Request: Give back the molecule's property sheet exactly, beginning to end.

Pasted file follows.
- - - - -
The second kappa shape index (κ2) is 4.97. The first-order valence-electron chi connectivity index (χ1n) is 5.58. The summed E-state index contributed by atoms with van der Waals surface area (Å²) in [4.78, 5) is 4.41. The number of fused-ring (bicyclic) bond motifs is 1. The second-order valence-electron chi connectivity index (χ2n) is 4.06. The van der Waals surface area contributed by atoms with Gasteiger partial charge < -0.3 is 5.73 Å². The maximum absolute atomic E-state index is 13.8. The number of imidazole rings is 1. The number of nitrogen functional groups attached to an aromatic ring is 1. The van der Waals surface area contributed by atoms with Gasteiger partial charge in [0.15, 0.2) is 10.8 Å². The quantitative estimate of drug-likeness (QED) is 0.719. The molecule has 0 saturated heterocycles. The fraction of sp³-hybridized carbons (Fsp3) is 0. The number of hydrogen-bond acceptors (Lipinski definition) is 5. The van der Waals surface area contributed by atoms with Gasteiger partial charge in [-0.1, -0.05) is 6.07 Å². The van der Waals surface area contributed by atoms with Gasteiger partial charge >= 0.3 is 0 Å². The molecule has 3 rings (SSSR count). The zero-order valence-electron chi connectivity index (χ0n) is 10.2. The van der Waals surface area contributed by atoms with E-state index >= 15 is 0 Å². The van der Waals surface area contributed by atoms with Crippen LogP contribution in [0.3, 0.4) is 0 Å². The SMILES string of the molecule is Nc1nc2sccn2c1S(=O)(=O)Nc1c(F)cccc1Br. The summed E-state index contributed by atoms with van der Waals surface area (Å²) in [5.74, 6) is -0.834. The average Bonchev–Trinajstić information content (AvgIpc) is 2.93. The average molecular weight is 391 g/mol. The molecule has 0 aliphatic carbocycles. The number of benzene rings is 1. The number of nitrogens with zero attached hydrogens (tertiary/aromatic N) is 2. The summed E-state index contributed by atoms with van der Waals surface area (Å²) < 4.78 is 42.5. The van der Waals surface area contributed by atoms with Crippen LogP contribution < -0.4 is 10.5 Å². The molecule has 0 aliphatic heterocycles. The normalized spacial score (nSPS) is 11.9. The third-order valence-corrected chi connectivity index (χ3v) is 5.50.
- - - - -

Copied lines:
The second kappa shape index (κ2) is 4.97. The first-order valence-electron chi connectivity index (χ1n) is 5.58. The summed E-state index contributed by atoms with van der Waals surface area (Å²) in [4.78, 5) is 4.41. The number of fused-ring (bicyclic) bond motifs is 1. The second-order valence-electron chi connectivity index (χ2n) is 4.06. The van der Waals surface area contributed by atoms with Gasteiger partial charge < -0.3 is 5.73 Å². The maximum absolute atomic E-state index is 13.8. The number of imidazole rings is 1. The number of nitrogen functional groups attached to an aromatic ring is 1. The van der Waals surface area contributed by atoms with Gasteiger partial charge in [0.15, 0.2) is 10.8 Å². The quantitative estimate of drug-likeness (QED) is 0.719. The molecule has 0 saturated heterocycles. The fraction of sp³-hybridized carbons (Fsp3) is 0. The number of hydrogen-bond acceptors (Lipinski definition) is 5. The van der Waals surface area contributed by atoms with Gasteiger partial charge in [-0.1, -0.05) is 6.07 Å². The van der Waals surface area contributed by atoms with Gasteiger partial charge >= 0.3 is 0 Å². The molecule has 3 rings (SSSR count). The zero-order valence-electron chi connectivity index (χ0n) is 10.2. The van der Waals surface area contributed by atoms with E-state index >= 15 is 0 Å². The van der Waals surface area contributed by atoms with Crippen LogP contribution in [0.3, 0.4) is 0 Å². The SMILES string of the molecule is Nc1nc2sccn2c1S(=O)(=O)Nc1c(F)cccc1Br. The summed E-state index contributed by atoms with van der Waals surface area (Å²) in [5.74, 6) is -0.834. The average Bonchev–Trinajstić information content (AvgIpc) is 2.93. The average molecular weight is 391 g/mol. The molecule has 0 aliphatic carbocycles. The number of benzene rings is 1. The number of nitrogens with zero attached hydrogens (tertiary/aromatic N) is 2. The summed E-state index contributed by atoms with van der Waals surface area (Å²) < 4.78 is 42.5. The van der Waals surface area contributed by atoms with Crippen LogP contribution < -0.4 is 10.5 Å². The molecule has 0 aliphatic heterocycles. The normalized spacial score (nSPS) is 11.9. The third-order valence-corrected chi connectivity index (χ3v) is 5.50.